Promethazine/codeine (By mouth)
Codeine (KOE-deen), Promethazine (proe-METH-a-zeen)
Treats cough and runny or stuffy nose caused by flu, allergies, or the common cold. This medicine contains a narcotic cough suppressant.
Brand Name(s):There may be other brand names for this medicine.
When This Medicine Should Not Be Used:Do not use this medicine if you have had an allergic reaction to codeine, promethazine, or similar medicines (such as prochlorperazine, Compazine®, Mellaril®, Phenergan®, Thorazine®, Trilafon®). Do not use this medicine to treat asthma or similar breathing problems. Do not give this medicine to a child younger than 6 years old. Serious breathing problems and deaths have occurred when children have been given medicine that contains codeine.
How to Use This Medicine:
- Take your medicine as directed.
- Measure the oral liquid medicine with a marked measuring spoon, oral syringe, or medicine cup.
- Drink plenty of liquids to help avoid constipation.
If a dose is missed:
- Take a dose as soon as you remember. If it is almost time for your next dose, wait until then and take a regular dose. Do not take extra medicine to make up for a missed dose.
How to Store and Dispose of This Medicine:
- Store the medicine in a closed container at room temperature, away from heat, moisture, and direct light.
- Ask your pharmacist, doctor, or health caregiver about the best way to dispose of any outdated medicine or medicine no longer needed.
- Keep all medicine out of the reach of children. Never share your medicine with anyone.
Drugs and Foods to Avoid:
Ask your doctor or pharmacist before using any other medicine, including over-the-counter medicines, vitamins, and herbal products.
- Make sure your doctor knows if you are also using medicine to treat depression (such as amitriptyline, nortriptyline, Elavil®), or an MAO inhibitor (such as Eldepryl®, Marplan®, Nardil®, Parnate®). Tell your doctor if you are also using medicine to treat incontinence, or other medicine that can cause dry mouth or constipation (such as atropine, dicyclomine, glycopyrrolate, scopolamine, Bentyl®, Robinul®, Transderm Scop®).
- Alcohol, narcotic pain relievers, or sleeping pills may cause you to feel more lightheaded, dizzy, or faint when used with this medicine. Tell your doctor if you drink alcohol or use other medicine that makes you sleepy or lightheaded.
Warnings While Using This Medicine:
- Make sure your doctor knows if you are pregnant or breastfeeding, or if you have kidney disease, liver disease, bone marrow problems, heart or blood vessel disease, lung or breathing problems (such as sleep apnea or asthma), stomach or bowel problems (such as blockage, ulcerative colitis, ulcers), or a history of seizures or allergies. Tell your doctor if you have Addison disease, diabetes, glaucoma, enlarged prostate, trouble urinating, thyroid problems, a recent surgery, or a history of head injury. Tell your doctor if you have been addicted to alcohol or drugs.
- When a mother is breastfeeding and takes codeine, there is a very small chance that this medicine could cause serious side effects in the baby. This is because codeine works differently in a few women, so their breast milk contains too much medicine. If you take codeine, be alert for these signs of overdose in your nursing baby: sleeping more than usual, trouble breastfeeding, trouble breathing, or being limp and weak. Call the baby's doctor right away if you think there is a problem. If you cannot talk to the doctor, take the baby to the emergency room or call 911.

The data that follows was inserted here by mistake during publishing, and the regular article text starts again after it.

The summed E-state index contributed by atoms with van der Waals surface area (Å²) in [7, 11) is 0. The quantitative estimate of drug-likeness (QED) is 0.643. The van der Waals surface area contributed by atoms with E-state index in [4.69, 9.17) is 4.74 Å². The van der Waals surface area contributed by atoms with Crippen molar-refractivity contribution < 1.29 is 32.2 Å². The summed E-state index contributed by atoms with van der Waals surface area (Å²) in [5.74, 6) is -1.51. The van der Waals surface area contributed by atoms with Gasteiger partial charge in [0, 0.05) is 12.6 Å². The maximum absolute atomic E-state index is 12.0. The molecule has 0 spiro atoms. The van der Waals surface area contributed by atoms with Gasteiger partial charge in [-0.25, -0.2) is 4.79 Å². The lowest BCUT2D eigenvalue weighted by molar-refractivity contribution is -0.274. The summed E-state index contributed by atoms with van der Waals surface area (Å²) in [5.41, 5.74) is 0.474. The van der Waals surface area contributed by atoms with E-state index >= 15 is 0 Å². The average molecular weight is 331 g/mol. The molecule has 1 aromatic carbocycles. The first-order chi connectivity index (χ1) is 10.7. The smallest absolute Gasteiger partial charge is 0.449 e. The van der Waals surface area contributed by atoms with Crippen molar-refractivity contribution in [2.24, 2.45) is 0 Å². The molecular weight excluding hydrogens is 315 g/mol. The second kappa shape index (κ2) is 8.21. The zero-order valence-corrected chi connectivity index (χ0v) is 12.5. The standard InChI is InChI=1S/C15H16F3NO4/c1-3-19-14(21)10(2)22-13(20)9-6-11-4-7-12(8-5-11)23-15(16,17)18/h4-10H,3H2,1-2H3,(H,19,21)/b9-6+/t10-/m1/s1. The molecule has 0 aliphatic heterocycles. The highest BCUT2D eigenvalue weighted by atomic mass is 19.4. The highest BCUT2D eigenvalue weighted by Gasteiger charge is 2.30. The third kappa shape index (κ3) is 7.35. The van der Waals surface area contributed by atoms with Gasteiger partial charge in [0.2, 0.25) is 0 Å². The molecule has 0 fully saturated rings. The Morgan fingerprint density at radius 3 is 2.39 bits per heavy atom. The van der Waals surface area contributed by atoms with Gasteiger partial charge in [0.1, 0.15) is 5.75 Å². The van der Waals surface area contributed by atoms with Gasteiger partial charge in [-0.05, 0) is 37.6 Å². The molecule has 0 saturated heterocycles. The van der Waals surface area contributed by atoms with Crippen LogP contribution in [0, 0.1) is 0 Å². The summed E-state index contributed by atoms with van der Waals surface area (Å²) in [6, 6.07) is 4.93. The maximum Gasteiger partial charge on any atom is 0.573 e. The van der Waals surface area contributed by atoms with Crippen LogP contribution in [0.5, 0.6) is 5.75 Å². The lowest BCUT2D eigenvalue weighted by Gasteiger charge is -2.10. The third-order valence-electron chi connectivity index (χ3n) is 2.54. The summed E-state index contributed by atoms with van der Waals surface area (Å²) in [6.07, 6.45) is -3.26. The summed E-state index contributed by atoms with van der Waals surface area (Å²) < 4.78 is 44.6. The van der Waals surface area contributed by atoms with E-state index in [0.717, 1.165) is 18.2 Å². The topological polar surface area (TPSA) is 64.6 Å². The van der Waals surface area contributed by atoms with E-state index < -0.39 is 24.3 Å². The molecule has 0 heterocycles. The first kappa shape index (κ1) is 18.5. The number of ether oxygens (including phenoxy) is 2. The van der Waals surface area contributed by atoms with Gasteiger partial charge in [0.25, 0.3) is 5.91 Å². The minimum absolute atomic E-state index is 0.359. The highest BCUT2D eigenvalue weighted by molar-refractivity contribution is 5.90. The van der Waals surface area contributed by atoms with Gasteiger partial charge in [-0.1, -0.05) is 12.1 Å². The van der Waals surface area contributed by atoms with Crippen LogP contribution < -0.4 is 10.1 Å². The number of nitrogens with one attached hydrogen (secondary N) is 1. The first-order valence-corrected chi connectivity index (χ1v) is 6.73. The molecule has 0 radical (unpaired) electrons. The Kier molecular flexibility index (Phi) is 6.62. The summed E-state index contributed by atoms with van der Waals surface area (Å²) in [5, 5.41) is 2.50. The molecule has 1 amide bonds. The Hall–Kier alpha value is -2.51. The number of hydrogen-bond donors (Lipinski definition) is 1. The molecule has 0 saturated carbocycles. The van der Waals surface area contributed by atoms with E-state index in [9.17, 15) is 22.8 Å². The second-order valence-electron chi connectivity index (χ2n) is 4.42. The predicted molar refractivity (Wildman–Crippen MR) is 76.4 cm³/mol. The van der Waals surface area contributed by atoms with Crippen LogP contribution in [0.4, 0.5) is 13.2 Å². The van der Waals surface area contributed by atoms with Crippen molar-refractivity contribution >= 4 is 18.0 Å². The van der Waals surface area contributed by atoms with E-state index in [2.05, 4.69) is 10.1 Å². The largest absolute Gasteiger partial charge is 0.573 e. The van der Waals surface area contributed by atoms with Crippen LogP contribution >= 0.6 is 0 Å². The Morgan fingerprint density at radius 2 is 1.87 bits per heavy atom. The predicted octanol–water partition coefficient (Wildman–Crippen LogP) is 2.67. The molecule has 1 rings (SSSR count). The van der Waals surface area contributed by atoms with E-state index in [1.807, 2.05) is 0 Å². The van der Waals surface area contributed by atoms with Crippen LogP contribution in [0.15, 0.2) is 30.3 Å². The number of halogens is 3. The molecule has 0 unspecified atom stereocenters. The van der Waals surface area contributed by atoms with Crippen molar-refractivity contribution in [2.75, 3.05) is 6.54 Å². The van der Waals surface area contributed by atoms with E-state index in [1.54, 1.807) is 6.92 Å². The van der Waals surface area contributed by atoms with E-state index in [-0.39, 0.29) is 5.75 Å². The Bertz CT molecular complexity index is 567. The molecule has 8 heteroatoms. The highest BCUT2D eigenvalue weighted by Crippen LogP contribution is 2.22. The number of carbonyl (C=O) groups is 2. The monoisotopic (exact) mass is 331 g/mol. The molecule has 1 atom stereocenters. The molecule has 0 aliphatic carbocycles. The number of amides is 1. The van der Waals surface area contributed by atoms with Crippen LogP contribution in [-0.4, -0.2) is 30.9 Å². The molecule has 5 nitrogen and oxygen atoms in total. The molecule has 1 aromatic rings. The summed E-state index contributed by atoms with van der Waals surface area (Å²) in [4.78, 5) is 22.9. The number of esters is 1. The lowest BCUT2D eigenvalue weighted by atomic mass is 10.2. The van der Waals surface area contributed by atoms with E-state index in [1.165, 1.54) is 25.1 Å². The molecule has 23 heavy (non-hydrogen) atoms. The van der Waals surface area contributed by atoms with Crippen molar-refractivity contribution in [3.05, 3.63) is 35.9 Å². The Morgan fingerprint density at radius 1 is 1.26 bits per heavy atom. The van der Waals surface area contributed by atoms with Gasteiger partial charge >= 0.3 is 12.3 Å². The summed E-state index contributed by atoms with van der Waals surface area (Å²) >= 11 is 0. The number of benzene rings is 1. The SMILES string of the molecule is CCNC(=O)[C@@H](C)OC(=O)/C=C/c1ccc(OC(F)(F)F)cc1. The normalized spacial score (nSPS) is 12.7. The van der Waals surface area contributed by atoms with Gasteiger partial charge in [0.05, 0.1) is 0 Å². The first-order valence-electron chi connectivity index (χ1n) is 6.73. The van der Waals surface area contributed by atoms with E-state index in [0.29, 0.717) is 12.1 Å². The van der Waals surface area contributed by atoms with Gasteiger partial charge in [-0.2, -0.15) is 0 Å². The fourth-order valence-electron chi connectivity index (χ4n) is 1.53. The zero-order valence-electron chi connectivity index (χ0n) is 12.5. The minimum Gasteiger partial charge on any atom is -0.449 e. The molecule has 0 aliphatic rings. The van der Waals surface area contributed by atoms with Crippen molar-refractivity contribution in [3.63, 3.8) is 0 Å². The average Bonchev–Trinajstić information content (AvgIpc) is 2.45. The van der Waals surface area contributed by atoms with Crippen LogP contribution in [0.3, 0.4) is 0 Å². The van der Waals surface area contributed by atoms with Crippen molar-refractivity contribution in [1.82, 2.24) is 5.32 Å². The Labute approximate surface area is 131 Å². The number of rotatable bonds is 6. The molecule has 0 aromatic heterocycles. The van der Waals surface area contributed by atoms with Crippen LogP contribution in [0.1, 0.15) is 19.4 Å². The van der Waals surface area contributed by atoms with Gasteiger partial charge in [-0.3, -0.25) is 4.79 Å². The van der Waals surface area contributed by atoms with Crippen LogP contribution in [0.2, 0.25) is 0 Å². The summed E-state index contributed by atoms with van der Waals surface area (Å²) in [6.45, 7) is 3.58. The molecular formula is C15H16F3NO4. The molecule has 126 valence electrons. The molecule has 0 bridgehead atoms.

- If you think you or someone else may have taken too much of this medicine, get emergency help at once. Signs of an overdose include seizure; extreme sleepiness; passing out; trouble breathing; uneven, fast, slow, or shallow breathing; nausea; vomiting; confusion; or pinpoint pupils of the eyes.
- This medicine may make you dizzy or drowsy. Avoid driving, using machines, or doing anything else that could be dangerous until you know how this medicine affects you. You may also feel lightheaded when getting up suddenly from a lying or sitting position, so stand up slowly.
- This medicine can be habit-forming. Do not use more than your prescribed dose. Call your doctor if you think your medicine is not working.
- This medicine may cause constipation, especially with long-term use. Ask your doctor if you should use a laxative to prevent and treat constipation.
- Tell any doctor or dentist who treats you that you are using this medicine. This medicine may affect certain medical test results.
- This medicine may make your skin more sensitive to sunlight. Wear sunscreen. Do not use sunlamps or tanning beds.
- Call your doctor if your symptoms do not improve or if they get worse.
Possible Side Effects While Using This Medicine:
Call your doctor right away if you notice any of these side effects:
- Allergic reaction: Itching or hives, swelling in your face or hands, swelling or tingling in your mouth or throat, chest tightness, trouble breathing
- Extreme sleepiness or confusion
- Fast, slow, or pounding heartbeat
- Fever, sweating, confusion, uneven heartbeat, muscle stiffness
- Lightheadedness or fainting
- Muscle movement you cannot control
- Seizures or tremors
- Trouble breathing, shallow breathing, blue lips or nails
If you notice these less serious side effects, talk with your doctor:
- Constipation, dry mouth, nausea, vomiting, diarrhea
- Mild dizziness or drowsiness
If you notice other side effects that you think are caused by this medicine, tell your doctor
Call your doctor for medical advice about side effects. You may report side effects to FDA at 1-800-FDA-1088
Last Updated: 11/4/2014
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